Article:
At 4:25 on that same July morning, Paramedic Clyde Piephoff was sleeping through the quiet hours of a twenty-four-hour shift at Fire Station 89 in the North Hollywood area of Los Angeles when he received a radio dispatch over his hotline. The call came from the main dispatch center in downtown L.A., located five riot-proof floors below ground level. The order directed him to proceed to San Fernando Road near the Tuxford intersection in the neighboring town of Sun Valley. Clyde was a supervisor with the rank of paramedic 3, serving all county municipalities, so the call was within his jurisdiction. He summoned his partner, Paramedic 2 Todd Carb, and their trainee, Paul Egizi. Within moments they were rolling toward the scene.
Clyde's problems began immediately; there are two San Fernando Roads that intersect Tuxford. He made his best guess and arrived shortly afterward at what he considered the more commonly traveled of the two locations: the new strip of road, where most of the traffic could be expected to go.
There was nothing there.
Knowing he was losing precious seconds, he and his crew rushed toward old San Fernando Road, a lesser used strip of dead-end road running slightly north of a set of railroad tracks. There they finally spotted the "dispatch incident."
Four minutes had elapsed since their call came in.
Clyde saw the first body before he and the crew had even exited their ambulance. The woman lay on the floor under the steering wheel, her back against the driver's seat and her head slumped against the door frame. Her knees were jammed up under the dashboard, with her right arm on the floor and her left arm trailing out of the open driver's side door and onto the ground.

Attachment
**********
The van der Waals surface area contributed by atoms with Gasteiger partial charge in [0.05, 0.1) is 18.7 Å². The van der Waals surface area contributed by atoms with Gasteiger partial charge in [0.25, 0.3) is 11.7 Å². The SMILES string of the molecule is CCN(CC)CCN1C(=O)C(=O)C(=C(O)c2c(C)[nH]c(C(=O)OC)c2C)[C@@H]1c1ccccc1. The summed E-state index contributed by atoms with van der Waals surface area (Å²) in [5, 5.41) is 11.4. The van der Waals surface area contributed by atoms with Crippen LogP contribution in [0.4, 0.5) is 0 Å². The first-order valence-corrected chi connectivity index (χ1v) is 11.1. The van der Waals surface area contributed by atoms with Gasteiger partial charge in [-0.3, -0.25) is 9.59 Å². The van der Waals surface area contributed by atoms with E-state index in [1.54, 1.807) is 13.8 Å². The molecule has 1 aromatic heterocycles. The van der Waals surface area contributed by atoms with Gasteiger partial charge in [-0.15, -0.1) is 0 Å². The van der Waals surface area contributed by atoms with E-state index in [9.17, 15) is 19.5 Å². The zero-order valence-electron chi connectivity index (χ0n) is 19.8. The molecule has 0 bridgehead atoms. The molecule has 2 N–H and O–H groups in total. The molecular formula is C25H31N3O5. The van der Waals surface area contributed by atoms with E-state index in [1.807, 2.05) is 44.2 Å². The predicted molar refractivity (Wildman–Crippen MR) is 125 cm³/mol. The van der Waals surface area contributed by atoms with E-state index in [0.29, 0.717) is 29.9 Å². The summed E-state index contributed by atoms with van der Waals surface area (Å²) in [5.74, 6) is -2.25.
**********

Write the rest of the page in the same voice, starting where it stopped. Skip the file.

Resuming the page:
He did not notice the missing section of the underside of the dash or the exposed brackets for mounting stereo equipment, because in his mind, the woman became Clyde's patient the moment he arrived on the scene.
Visibility inside the car was a problem; the dome light was not on, even though the driver's side door was open. His attention was already fixed on assessing her condition. But he suspected that once he reached the woman his check for vital signs would be useless; in addition to clear evidence of massive blood loss, Clyde's patient had sizable portions of brain matter exposed just above her eyes.
After his first quick check of the woman hanging out of the doorway, Clyde saw a second body on the floor of the passenger side. The second passenger, also a female, wasn't moving either. He called for Todd and Paul to circle around the car to look after the second passenger while he knelt by the driver's side passenger to continue his preliminary assessments.
The smell of gas is typical in bad car wrecks, but Clyde noticed that the odor from this wreck was unusually strong. Glancing around the interior of the car, he saw puddles of fluid on the floorboards. Alarmed that they could be dealing with an active fuel leak, Clyde quickened his pace.
In that first brief moment he had also noticed that blood was also splattered across the inside of the windshield and over the gearshift area. But there was, oddly, no damage at all to the windshield itself or the steering column.
In fact, with the exception of all that blood, the interior of the car did not appear damaged at all. At that moment he couldn't tell if the splattered blood was from one or both of the women. But when Clyde spotted a thin leather strap, several feet long and knotted at both ends, lying across his patient's face, he immediately began conducting his movements so as to disturb things as little as possible. He had been trained to do it that way whenever something about a simple wreck indicated that it might be a crime scene.
Meanwhile Todd and Paul were having trouble getting the passenger's door pried open. The point of impact was on the right front of the car, but the shock had distorted metal all along the car's right side. Quickly retrieving a manual retractor called a hayward from their unit, they began working to free the second patient.
While Clyde was occupied with his examination of the woman on the driver's side, other details of the scene continued to strike him as strangely out of place. A partially empty bottle of whiskey lay in the driver's footwell, but the odor inside the car was more like gas than alcohol. The driver's clothing was soaked, but there again the odor on the clothing was that of gasoline and not alcohol. Most of all, the driver's head injuries were so severe, her face so bloodied and distorted, that he couldn't even guess her age. Clyde couldn't imagine what she might have collided with inside the car that would tear her up so badly without also showing some sign of damage to the impacted object itself.